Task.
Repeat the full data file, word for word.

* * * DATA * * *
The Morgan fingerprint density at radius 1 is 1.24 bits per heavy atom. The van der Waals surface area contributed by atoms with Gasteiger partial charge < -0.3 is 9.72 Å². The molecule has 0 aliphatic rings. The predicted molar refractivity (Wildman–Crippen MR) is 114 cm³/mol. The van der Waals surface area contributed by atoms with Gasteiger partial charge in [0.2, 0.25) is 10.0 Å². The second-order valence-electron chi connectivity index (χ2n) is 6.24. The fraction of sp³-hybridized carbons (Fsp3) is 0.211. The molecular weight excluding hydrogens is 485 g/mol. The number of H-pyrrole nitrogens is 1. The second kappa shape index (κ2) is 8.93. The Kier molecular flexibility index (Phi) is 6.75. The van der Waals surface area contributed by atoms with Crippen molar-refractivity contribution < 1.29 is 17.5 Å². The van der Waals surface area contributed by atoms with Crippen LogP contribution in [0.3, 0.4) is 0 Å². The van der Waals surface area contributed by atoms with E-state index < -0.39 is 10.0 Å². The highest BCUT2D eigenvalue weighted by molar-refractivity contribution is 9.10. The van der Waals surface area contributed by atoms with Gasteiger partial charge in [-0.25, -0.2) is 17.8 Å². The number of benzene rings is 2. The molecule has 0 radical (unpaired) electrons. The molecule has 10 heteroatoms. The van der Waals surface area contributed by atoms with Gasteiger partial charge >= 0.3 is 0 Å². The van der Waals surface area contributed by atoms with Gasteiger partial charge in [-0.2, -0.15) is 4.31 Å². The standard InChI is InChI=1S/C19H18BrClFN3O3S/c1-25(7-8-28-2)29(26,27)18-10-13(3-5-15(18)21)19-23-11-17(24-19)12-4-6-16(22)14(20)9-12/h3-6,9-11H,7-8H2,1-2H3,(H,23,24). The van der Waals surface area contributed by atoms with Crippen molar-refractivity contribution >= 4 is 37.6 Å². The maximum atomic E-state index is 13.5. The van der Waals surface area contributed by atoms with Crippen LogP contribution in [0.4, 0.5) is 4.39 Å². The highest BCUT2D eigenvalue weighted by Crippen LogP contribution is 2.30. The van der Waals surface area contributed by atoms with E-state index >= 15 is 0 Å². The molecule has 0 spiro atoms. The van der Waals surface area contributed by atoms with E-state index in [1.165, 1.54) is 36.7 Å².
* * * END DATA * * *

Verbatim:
The Morgan fingerprint density at radius 1 is 1.24 bits per heavy atom. The van der Waals surface area contributed by atoms with Gasteiger partial charge < -0.3 is 9.72 Å². The molecule has 0 aliphatic rings. The predicted molar refractivity (Wildman–Crippen MR) is 114 cm³/mol. The van der Waals surface area contributed by atoms with Gasteiger partial charge in [0.2, 0.25) is 10.0 Å². The second-order valence-electron chi connectivity index (χ2n) is 6.24. The fraction of sp³-hybridized carbons (Fsp3) is 0.211. The molecular weight excluding hydrogens is 485 g/mol. The number of H-pyrrole nitrogens is 1. The second kappa shape index (κ2) is 8.93. The Kier molecular flexibility index (Phi) is 6.75. The van der Waals surface area contributed by atoms with Crippen molar-refractivity contribution < 1.29 is 17.5 Å². The van der Waals surface area contributed by atoms with Crippen LogP contribution in [0.3, 0.4) is 0 Å². The van der Waals surface area contributed by atoms with E-state index < -0.39 is 10.0 Å². The highest BCUT2D eigenvalue weighted by molar-refractivity contribution is 9.10. The van der Waals surface area contributed by atoms with Gasteiger partial charge in [-0.25, -0.2) is 17.8 Å². The number of benzene rings is 2. The molecule has 0 radical (unpaired) electrons. The molecule has 10 heteroatoms. The van der Waals surface area contributed by atoms with Gasteiger partial charge >= 0.3 is 0 Å². The van der Waals surface area contributed by atoms with Gasteiger partial charge in [-0.2, -0.15) is 4.31 Å². The standard InChI is InChI=1S/C19H18BrClFN3O3S/c1-25(7-8-28-2)29(26,27)18-10-13(3-5-15(18)21)19-23-11-17(24-19)12-4-6-16(22)14(20)9-12/h3-6,9-11H,7-8H2,1-2H3,(H,23,24). The van der Waals surface area contributed by atoms with Crippen molar-refractivity contribution >= 4 is 37.6 Å². The maximum atomic E-state index is 13.5. The van der Waals surface area contributed by atoms with Crippen LogP contribution in [0.4, 0.5) is 4.39 Å². The highest BCUT2D eigenvalue weighted by Crippen LogP contribution is 2.30. The van der Waals surface area contributed by atoms with E-state index >= 15 is 0 Å². The molecule has 0 spiro atoms. The van der Waals surface area contributed by atoms with E-state index in [1.165, 1.54) is 36.7 Å².